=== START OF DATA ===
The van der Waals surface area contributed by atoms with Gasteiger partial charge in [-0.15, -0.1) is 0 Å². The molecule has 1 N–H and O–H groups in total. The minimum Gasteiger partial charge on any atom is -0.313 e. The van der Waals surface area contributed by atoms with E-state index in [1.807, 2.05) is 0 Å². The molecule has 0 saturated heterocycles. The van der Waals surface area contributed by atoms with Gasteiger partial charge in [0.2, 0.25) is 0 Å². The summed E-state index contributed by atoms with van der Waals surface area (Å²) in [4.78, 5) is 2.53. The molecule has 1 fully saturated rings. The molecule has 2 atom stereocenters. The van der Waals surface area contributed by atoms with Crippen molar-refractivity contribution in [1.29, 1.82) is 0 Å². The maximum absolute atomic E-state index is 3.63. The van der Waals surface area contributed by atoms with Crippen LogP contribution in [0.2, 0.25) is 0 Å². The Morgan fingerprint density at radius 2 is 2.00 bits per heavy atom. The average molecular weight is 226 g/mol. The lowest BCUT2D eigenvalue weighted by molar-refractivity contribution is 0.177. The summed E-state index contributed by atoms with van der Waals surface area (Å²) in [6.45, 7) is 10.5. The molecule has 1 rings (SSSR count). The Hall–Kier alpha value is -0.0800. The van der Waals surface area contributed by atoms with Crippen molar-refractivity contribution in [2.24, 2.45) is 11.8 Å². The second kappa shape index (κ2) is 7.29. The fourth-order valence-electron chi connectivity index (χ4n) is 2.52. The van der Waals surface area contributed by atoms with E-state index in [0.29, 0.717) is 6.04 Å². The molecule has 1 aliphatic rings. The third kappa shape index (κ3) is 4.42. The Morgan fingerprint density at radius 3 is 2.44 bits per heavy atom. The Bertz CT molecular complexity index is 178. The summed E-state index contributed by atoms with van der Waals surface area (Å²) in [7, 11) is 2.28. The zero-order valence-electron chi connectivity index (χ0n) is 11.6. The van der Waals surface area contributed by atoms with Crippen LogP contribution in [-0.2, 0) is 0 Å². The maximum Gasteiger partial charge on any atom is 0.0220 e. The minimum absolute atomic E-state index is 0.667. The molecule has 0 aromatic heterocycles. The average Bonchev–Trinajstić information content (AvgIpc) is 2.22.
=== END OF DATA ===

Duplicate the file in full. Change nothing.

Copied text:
The van der Waals surface area contributed by atoms with Gasteiger partial charge in [-0.15, -0.1) is 0 Å². The molecule has 1 N–H and O–H groups in total. The minimum Gasteiger partial charge on any atom is -0.313 e. The van der Waals surface area contributed by atoms with E-state index in [1.807, 2.05) is 0 Å². The molecule has 0 saturated heterocycles. The van der Waals surface area contributed by atoms with Gasteiger partial charge in [0.2, 0.25) is 0 Å². The summed E-state index contributed by atoms with van der Waals surface area (Å²) in [4.78, 5) is 2.53. The molecule has 1 fully saturated rings. The molecule has 2 atom stereocenters. The van der Waals surface area contributed by atoms with Crippen molar-refractivity contribution in [1.29, 1.82) is 0 Å². The maximum absolute atomic E-state index is 3.63. The van der Waals surface area contributed by atoms with Crippen LogP contribution in [0.2, 0.25) is 0 Å². The Morgan fingerprint density at radius 2 is 2.00 bits per heavy atom. The average molecular weight is 226 g/mol. The lowest BCUT2D eigenvalue weighted by molar-refractivity contribution is 0.177. The summed E-state index contributed by atoms with van der Waals surface area (Å²) in [6.45, 7) is 10.5. The molecule has 1 rings (SSSR count). The Hall–Kier alpha value is -0.0800. The van der Waals surface area contributed by atoms with Crippen molar-refractivity contribution in [2.24, 2.45) is 11.8 Å². The second kappa shape index (κ2) is 7.29. The fourth-order valence-electron chi connectivity index (χ4n) is 2.52. The van der Waals surface area contributed by atoms with E-state index in [0.29, 0.717) is 6.04 Å². The molecule has 1 aliphatic rings. The third kappa shape index (κ3) is 4.42. The Morgan fingerprint density at radius 3 is 2.44 bits per heavy atom. The Bertz CT molecular complexity index is 178. The summed E-state index contributed by atoms with van der Waals surface area (Å²) in [7, 11) is 2.28. The zero-order valence-electron chi connectivity index (χ0n) is 11.6. The van der Waals surface area contributed by atoms with Crippen LogP contribution in [-0.2, 0) is 0 Å². The maximum Gasteiger partial charge on any atom is 0.0220 e. The minimum absolute atomic E-state index is 0.667. The molecule has 0 aromatic heterocycles. The average Bonchev–Trinajstić information content (AvgIpc) is 2.22.